Beloved by her neighbors, some of whom she immortalized in her documentary Daguerréotypes, Nouvelle Vague filmmaker Agnès Varda’s pastel pink house was filled with flowers after her death. Despite her success, Varda remained in her modest little house after she became famous.

Can’t be visited.

Man Ray & Kiki de Montparnasse
31 Rue Campagne Première, 14th

The Art Nouveau house that once was the home of Man Ray and Kiki de Montparnasse, seen from the street.

When Montparnasse replaced Montmartre as the artists’ district in the 1910s, many studio complexes were built. One of the most luxurious was the Art Nouveau building on Rue Campagne Première, designed by architect André Arfvidson. The rent for the duplex studio apartments was around 3,400 francs a year – more than ten times the average rent in the area. Man Ray lived here for ten years with Kiki de Montparnasse. Other famous residents included the painter Chaïm Soutine, the photographer Dora Maar, the sculptor César, the painter and writer Yuri Annenkov, and the writer Ezra Pound.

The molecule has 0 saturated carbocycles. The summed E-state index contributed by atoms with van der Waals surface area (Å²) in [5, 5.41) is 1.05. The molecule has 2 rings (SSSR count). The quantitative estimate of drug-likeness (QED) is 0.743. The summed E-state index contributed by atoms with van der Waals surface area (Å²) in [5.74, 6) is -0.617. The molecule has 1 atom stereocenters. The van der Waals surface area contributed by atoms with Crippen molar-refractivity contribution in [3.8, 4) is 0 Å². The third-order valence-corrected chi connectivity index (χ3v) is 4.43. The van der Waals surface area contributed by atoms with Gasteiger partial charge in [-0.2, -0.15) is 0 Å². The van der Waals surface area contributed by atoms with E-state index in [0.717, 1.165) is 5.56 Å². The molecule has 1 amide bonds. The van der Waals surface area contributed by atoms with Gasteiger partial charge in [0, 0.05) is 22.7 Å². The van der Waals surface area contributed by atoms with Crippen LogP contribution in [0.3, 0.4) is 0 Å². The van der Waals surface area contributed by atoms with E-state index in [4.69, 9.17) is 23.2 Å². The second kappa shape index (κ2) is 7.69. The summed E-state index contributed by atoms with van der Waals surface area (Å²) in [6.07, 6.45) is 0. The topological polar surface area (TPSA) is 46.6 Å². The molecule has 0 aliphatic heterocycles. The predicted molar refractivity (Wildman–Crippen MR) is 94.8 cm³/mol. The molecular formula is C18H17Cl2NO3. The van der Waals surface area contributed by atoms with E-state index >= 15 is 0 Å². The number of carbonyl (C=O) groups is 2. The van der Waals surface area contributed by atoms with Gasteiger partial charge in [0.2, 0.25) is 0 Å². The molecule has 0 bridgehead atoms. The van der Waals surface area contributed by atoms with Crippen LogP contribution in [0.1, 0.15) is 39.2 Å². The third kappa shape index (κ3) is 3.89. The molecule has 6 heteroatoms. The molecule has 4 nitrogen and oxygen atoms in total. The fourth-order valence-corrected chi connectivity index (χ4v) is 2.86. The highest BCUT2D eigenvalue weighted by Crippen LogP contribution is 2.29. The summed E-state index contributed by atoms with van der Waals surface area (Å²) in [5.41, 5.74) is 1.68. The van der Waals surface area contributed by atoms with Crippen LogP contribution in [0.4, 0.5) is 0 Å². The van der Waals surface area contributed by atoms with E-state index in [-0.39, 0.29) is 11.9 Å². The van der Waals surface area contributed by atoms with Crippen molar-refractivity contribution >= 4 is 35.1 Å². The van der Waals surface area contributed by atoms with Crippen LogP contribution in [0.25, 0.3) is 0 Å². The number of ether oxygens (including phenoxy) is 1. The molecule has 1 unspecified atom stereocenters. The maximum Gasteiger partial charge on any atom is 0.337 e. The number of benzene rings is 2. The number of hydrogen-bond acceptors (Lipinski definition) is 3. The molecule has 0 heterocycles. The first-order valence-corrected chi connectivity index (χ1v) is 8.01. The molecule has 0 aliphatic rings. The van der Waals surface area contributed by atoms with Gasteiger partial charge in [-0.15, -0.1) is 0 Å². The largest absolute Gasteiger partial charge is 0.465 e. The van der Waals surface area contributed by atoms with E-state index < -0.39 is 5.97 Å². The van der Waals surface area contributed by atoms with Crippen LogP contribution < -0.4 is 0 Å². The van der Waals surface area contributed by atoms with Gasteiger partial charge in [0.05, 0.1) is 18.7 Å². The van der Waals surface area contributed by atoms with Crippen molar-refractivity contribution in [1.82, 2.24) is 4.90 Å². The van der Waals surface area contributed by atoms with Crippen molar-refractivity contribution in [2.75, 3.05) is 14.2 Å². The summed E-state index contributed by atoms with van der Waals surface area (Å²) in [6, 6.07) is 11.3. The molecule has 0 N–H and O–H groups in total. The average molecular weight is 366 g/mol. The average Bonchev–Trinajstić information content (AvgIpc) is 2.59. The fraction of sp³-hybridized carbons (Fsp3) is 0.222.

Can’t be visited.

Alain Delon
42 Avenue du President Kennedy, 16th

Alain Delon's former top-floor apartment with a wide balcony.

The 780-square-meter triplex with private terrace overlooking the Eiffel Tower, where the actor lived with Romy Schneider and then Mireille Darc in the 1960s, was sold in 2012 for 46 million euros.

Can’t be visited.

47 Rue Raynouard, 16th

Balzac's house and garden in Paris that are now a museum.

Balzac’s former home has been transformed into a memorial, with walls lined with the writer’s pictures, works and letters. The highlight, however, is the garden, which is large for Paris, with a view of the Eiffel Tower and all. Admission is free.

Can be visited.